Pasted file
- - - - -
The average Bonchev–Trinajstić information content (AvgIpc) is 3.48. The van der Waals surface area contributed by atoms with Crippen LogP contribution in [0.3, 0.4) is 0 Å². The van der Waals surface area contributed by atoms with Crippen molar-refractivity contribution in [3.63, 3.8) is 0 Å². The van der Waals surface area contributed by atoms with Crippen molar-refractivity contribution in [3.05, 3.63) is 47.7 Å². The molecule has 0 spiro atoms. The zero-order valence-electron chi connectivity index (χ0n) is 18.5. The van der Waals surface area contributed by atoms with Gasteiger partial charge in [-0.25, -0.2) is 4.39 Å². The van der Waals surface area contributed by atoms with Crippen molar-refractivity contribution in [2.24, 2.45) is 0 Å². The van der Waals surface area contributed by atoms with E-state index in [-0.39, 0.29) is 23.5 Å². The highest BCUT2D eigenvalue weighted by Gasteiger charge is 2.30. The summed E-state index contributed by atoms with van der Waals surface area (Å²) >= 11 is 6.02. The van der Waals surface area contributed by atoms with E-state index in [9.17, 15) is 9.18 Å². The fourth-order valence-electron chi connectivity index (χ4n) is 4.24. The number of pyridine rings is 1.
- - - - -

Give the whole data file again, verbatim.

The average Bonchev–Trinajstić information content (AvgIpc) is 3.48. The van der Waals surface area contributed by atoms with Crippen LogP contribution in [0.3, 0.4) is 0 Å². The van der Waals surface area contributed by atoms with Crippen molar-refractivity contribution in [3.63, 3.8) is 0 Å². The van der Waals surface area contributed by atoms with Crippen molar-refractivity contribution in [3.05, 3.63) is 47.7 Å². The molecule has 0 spiro atoms. The zero-order valence-electron chi connectivity index (χ0n) is 18.5. The van der Waals surface area contributed by atoms with Gasteiger partial charge in [-0.25, -0.2) is 4.39 Å². The van der Waals surface area contributed by atoms with Crippen molar-refractivity contribution in [2.24, 2.45) is 0 Å². The van der Waals surface area contributed by atoms with E-state index in [-0.39, 0.29) is 23.5 Å². The highest BCUT2D eigenvalue weighted by Gasteiger charge is 2.30. The summed E-state index contributed by atoms with van der Waals surface area (Å²) >= 11 is 6.02. The van der Waals surface area contributed by atoms with E-state index in [9.17, 15) is 9.18 Å². The fourth-order valence-electron chi connectivity index (χ4n) is 4.24. The number of pyridine rings is 1.